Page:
Driving digital transformation5 August 2021
Digitalisation makes nuclear power cheaper and safer, and creates engineering jobs, according to experts speaking at a recent industry webinar. Rumyana Vakarelska reports.
Above: Aerial view of the Biblis nuclear power plant in Germany, which is undergoing decommissioning
THE DIGITAL TRANSFORMATION OF NUCLEAR power plant management has recently been at the centre of the Nuclear Energy Agency’s (NEA) attention. The Agency has addressed the adoption of advanced technology throughout a nuclear plant’s whole lifecycle, including design, construction, operation and dismantling. But planning for digitally controlled operations and 3D models at the decommissioning stage of the cycle, or upgrading existing units, requires a high level of engineering ingenuity and new understanding of the value of data — and that with immediate effect.
These were some of the points that experts attending a recent NEA webinar “Digital transformation — opportunities and challenges for the nuclear sector” made during a debate.
One of the experts from Germany, a country in which all operating reactors must close no later than the end of 2022, has thrown a fresh light on the process, which requires fast action and a lot of newly qualified engineers. “In Germany we need to divide technologies, as all our plants are unique, so it is a big challenge to dismantle all sites safely,” said Thomas Hassel, head of the Underwater Technology Centre at the Institute of Materials Science at Leibniz University in Hannover.
Between 2011 and 2021, Germany closed eight reactors, reducing the share of nuclear power in its electricity mix from 25% to 10%. The six remaining units have a total capacity of 8545MW. Brokdorf is expected to close by the end of this year, followed by Emsland, Grohnde, Gundremmingen C, Isar 2 and Neckar 2. These closures represent a significant challenge as they are being done at the same time.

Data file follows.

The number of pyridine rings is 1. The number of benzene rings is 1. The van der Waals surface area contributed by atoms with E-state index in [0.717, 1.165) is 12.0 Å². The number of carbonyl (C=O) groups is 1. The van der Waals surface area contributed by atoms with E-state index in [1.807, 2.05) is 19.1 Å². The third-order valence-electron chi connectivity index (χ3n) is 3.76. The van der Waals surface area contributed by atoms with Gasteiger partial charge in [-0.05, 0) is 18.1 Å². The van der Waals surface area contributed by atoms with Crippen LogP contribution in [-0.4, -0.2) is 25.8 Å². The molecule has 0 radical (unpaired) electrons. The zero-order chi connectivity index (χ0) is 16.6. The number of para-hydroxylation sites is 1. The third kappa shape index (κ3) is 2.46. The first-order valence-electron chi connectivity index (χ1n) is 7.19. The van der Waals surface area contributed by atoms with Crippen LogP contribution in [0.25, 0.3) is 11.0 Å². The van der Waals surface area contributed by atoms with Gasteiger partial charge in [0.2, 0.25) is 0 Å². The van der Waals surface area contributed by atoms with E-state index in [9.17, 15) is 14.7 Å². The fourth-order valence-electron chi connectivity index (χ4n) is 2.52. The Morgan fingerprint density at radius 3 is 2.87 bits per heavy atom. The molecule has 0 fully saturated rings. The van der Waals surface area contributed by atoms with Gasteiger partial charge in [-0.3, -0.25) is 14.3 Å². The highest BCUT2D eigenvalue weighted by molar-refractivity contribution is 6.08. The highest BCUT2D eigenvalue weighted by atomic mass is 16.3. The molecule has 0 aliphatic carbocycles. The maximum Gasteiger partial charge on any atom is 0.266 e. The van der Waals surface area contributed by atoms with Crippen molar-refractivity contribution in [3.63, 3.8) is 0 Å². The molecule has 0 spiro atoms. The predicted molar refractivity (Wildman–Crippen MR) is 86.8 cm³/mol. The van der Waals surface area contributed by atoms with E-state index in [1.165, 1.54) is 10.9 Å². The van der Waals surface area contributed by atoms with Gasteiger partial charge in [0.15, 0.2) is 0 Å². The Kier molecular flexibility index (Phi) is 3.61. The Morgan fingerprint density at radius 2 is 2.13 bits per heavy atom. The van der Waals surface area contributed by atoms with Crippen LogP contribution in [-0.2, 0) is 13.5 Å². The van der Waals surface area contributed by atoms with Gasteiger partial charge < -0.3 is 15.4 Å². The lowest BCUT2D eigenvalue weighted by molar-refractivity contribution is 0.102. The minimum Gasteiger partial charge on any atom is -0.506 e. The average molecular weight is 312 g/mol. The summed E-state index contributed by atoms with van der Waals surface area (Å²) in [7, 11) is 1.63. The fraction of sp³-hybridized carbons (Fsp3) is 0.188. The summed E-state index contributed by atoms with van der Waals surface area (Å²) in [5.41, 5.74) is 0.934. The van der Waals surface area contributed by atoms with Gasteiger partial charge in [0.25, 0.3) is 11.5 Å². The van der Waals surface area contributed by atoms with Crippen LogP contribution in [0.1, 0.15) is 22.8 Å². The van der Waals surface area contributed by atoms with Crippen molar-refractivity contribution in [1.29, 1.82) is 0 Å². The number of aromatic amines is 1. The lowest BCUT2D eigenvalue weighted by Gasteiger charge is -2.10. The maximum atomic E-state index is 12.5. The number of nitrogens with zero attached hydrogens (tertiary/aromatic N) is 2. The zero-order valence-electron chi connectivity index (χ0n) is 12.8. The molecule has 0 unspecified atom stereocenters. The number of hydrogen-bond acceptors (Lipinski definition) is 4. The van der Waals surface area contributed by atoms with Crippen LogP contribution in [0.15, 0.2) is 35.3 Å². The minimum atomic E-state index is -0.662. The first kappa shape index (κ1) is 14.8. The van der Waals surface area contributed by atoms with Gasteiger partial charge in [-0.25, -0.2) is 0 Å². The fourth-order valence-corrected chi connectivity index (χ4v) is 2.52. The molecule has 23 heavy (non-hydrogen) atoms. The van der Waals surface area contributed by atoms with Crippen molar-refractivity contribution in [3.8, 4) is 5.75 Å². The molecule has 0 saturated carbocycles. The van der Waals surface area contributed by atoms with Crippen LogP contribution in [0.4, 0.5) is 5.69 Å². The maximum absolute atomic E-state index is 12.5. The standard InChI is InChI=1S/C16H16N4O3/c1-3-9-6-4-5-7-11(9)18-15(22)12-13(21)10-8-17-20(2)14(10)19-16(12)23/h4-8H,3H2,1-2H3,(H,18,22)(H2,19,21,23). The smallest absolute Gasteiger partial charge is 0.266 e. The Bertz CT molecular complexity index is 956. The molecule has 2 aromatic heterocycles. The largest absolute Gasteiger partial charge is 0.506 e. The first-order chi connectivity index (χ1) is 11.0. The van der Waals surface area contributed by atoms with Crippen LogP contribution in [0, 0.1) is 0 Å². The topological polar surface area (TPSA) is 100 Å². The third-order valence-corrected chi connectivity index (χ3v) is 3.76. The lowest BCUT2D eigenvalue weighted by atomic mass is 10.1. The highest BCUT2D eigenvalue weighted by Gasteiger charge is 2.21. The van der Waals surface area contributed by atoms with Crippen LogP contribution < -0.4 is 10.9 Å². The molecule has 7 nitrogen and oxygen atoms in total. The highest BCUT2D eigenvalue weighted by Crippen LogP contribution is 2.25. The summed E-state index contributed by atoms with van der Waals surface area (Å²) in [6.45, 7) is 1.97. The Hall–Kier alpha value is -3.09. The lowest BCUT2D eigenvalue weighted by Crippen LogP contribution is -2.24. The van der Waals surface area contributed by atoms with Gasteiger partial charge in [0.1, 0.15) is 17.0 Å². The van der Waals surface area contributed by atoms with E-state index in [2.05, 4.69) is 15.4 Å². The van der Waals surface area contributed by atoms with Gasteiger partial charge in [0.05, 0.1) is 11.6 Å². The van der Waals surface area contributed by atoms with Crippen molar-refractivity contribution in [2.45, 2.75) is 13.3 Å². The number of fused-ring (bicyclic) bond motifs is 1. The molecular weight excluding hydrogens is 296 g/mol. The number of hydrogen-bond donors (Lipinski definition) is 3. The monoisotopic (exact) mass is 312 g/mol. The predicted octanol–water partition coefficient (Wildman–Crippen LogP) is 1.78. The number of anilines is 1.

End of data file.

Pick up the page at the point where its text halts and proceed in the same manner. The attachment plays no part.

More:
“We need to take materials to put in the recycling storage without any radiation and environmental damage,” said Hassel. “So, we need to access the grid in different areas through conceptual planning, disclosure and dismantling concepts.”
Hassel added, “I am engaged in engineering education, so we need a lot of engineers to work in decommissioning. Safety is most important in that process, i.e. we need to ensure safety against radiation requiring robust technologies.
“Namely, we need metallic and non-metallic structures to be dismantled, so the technologies have to be fully automated, and we have to find a storage for all the materials using cutting procedures.”
He added that, “what we are doing now is separating the first decontaminated material, distinguishing between low and high dose contamination material and then having different cutting procedures, whereby those taking place under water are controlled digitally. All dismantling is unique, while the degree of automatisation is high, as we have to minimise radiological risk and also for making the process robust.”
Hassel said digitalisation is key to resolving this problem. He said “documentability of what we are doing is also important if you want to transfer the data to the next project.” This includes hybrid cutting of thick components and cutting under water, developments that are funded by the German federal government, the Institute of Materials Science, Leibniz University Hannover and the German nuclear power decommissioning body (GMBG).
Hassel said that in Germany underwater structures, especially the reactor pressure vessel, are the focus of digitalisation efforts, because they are contaminated and therefore the most expensive and hazardous processes to manage.
Making savings prior to decommissioning
Digitalisation of new nuclear power plants has already taken place at the early stages of planning and design and well before decommissioning, as happened in Germany.